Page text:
Stainless steel etching is a widely used process in the manufacturing industry.
Its popularity is in large part due to the corrosion resistance properties and ready availability of the metal alloy. Another key reason is that etching is a key enabling technology for aerospace, medical and other high-precision applications that require very fine features and tolerances.
In this post, we’ll help you understand:
- what stainless steel etching is and its applications
- chemical etching for stainless steel
- reel-to-reel etching of stainless steel
- micro-groove applications
Right at the end of the post, we’ll aslo be highlighting Interplex’s capabilities and track record as a stainless steel etching supplier.
Ready to get started? Let’s jump in.
Stainless Steel Etching And Its Applications
For many of today’s most demanding applications, the formation of very fine precision parts with consistent features and very close tolerances has pushed the limits beyond the capabilities of conventional stamping or other metal forming processes.
In response, manufacturers have turned to chemical etching processes to achieve the very small features, close tolerances and yield consistency that is critical for success in these applications. This has made chemical etching a key method for etching stainless steel across many sectors.
Chemically Etching Stainless Steel
Chemical etching of stainless steel parts is a photo-chemical metal conversion process that creates highly repeatable, burr-free components with complex features for intricate designs and shapes that would not be achievable with conventional stamping techniques.
With reel-to-reel chemical etching, manufacturers are able to produce precision parts on a continuous metal strip made from stainless steel.
Advantages of Reel-To-Reel Etching
Using a tightly controlled reel-to-reel etching process is important to maintain the close tolerances and a high degree of repeatability combined with high-volume production output.
Unlike panel etched parts, reel-to-reel etching is inherently automation friendly and allows for smooth integration of secondary processing steps.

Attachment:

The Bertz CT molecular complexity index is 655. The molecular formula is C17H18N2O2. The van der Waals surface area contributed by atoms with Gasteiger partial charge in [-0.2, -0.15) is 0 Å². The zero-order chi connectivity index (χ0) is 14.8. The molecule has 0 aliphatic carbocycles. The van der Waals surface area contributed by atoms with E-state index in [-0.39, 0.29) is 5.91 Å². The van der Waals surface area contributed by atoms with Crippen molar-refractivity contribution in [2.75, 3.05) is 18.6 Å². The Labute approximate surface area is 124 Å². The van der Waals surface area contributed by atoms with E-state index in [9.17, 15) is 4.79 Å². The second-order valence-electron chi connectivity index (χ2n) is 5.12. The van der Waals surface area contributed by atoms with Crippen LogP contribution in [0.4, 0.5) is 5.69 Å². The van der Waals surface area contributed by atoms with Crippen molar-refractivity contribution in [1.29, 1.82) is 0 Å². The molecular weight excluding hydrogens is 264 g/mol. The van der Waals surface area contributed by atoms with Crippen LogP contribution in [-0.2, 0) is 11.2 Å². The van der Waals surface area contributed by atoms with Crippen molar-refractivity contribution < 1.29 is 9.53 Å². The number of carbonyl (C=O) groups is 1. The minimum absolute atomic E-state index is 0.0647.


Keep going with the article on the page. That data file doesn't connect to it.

Here are some key advantages of reel-to-reel etching.
- Ability to hold very tight tolerances for small feature sizes with high degree of repeatability and consistency
- Increased repeatability and consistency reducing total cost of quality, especially in high reliability applications
- Customers can design burr-free, precision metal components with ultra-fine pitches, intricate shapes and 3-D feature profiles
- Chemically etched parts can be produced in a high volume environment which reduces tooling and production costs, while improving time to market
- Reel-to-reel etched parts can be presented to other automated processes, further reducing total manufacturing costs
The continuous reel-to-reel etch process has also been adapted to produce specialised products with “half-etched” micro-grooves for critical high-precision applications in Aerospace, Medical, Industrial and Defense industries.
Primarily applied to austenitic stainless steel alloys, the micro-groove process enables a variety of applications where the part functionality is dependent on precise depth of the etched groove. Industries requiring such parts include the military and medical sectors.
Stainless Steel Etching Services
Here at Interplex, we offer advanced chemical metal etching technologies, with proprietary reel-to-reel processing methods. These technologies provide for very close tolerances and high repeatability for features that are too small to achieve with conventional stamping processes.
With more than 30 years of chemical etching innovation and product design experience, our unique service capabilities are geared to help customers achieve even the most difficult and intricate geometric features on a variety of stainless steel alloys.
By leveraging proven processes on the same flexible equipment for all prototype and production runs, we eliminate the need for special tooling or process migration, thereby optimising time-to-market and lowering overall production costs.